Writers need words to make a sentence and then a paragraph and a page. Ask any writer what they do as part of a final polish when their manuscript is finished. Most will say, check for weak words. That might mean awkward phrasing or passive voice or oft-repeated favorites.
Readers like to call out the ‘dollar word when the nickel will do’ – and they are right. Most of the time. However, I’ll argue that stretching vocabulary, looking for nuance, and an ease on the ear is as important. The reader may not specifically notice a nice, diverse vocabulary (maybe they shouldn’t notice it), but they will notice repetition. Who wants to hear every good looking woman described as pretty or every car described as fast. We’d never meet the kitten-like coquettish vixen or the highway eating muscle car.
The ease of good writing, the kind that paints a picture without anyone noticing, was brought home to me a few months ago when I was on stage with a slew of other writers and we were asked about our ‘go-to words.’ The silence on stage was worthy of a 1940’s melodrama, the moment when you know the bad guy is approaching the unsuspecting family’s home. The pause before the Knock, Knock that announces doom.
Go-to words? The question had to be repeated since we clearly didn’t hear, or we would have replied, right?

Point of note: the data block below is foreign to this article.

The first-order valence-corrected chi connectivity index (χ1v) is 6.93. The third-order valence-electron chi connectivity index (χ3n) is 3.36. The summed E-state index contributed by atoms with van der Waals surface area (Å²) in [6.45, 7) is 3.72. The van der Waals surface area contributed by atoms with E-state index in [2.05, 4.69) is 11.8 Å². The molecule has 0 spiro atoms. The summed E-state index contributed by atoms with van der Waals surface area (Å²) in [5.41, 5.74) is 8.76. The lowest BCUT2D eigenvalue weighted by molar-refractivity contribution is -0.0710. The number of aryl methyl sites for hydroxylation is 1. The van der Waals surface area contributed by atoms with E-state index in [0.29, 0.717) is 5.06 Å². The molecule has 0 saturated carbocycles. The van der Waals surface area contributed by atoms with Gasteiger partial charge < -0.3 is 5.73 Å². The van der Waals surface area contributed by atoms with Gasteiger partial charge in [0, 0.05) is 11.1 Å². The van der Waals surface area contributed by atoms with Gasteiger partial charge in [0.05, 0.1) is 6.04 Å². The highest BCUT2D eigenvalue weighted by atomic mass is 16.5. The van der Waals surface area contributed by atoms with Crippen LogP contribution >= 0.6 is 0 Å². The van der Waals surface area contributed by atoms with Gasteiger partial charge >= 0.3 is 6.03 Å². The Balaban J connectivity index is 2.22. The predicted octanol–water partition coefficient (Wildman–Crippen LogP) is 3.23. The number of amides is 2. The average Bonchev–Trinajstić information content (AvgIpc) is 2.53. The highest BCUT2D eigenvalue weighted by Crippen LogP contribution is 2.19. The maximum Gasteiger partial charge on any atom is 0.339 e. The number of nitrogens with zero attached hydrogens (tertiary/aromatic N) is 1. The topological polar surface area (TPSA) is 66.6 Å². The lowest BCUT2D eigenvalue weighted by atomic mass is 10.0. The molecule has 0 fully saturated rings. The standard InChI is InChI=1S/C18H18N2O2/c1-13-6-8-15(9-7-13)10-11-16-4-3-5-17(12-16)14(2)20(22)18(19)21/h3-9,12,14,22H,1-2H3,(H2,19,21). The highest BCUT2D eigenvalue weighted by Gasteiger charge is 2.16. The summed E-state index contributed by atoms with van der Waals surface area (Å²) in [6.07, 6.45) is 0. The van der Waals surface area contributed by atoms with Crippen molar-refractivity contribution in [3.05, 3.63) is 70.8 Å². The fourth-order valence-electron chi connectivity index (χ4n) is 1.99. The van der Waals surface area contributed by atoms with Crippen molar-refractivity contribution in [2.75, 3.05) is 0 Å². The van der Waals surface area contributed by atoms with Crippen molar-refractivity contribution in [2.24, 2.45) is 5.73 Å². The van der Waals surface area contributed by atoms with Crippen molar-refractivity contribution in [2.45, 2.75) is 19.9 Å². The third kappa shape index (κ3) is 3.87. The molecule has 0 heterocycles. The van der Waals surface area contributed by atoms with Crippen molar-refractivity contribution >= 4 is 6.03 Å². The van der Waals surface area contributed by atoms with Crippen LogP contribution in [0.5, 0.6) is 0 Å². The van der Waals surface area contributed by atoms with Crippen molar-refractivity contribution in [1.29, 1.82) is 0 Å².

I’d never considered writing from this perspective. I understand that genres have formulas, actually almost every book has the thread of a formula, the hero’s journey or love lost and found. You don’t need to write or read a genre to find patterns. But go-to words? Well, I never (as my grandmother might have said).
Part of me wonders what would happen if it were that easy. Need excitement, use “excitement.” Need to set the scene of romance, use the following phrase….. Actually, this starts to sound like a job for pre-programmed computers. Hit the big button and spit out a story, and not just any story, but the best story (after all, aren’t computer’s super brains?).
Not surprisingly, this is underway.
If you have time, I suggest reading an article in the New Yorker, Can a Machine Learn to Write for the New Yorker.
Perhaps there is hope for writer’s yet.
Interesting! I love learning new words when I’m reading, and we wouldn’t be doing our readers a service if we dumb down our language. A recent study revealed that our common vocabulary is shrinking significantly. That’s too bad. But purposely using a long, obscure word to “impress” readers when a short, plain word would do just as well drives me nuts.
I agree. Words to impress are always a red flag!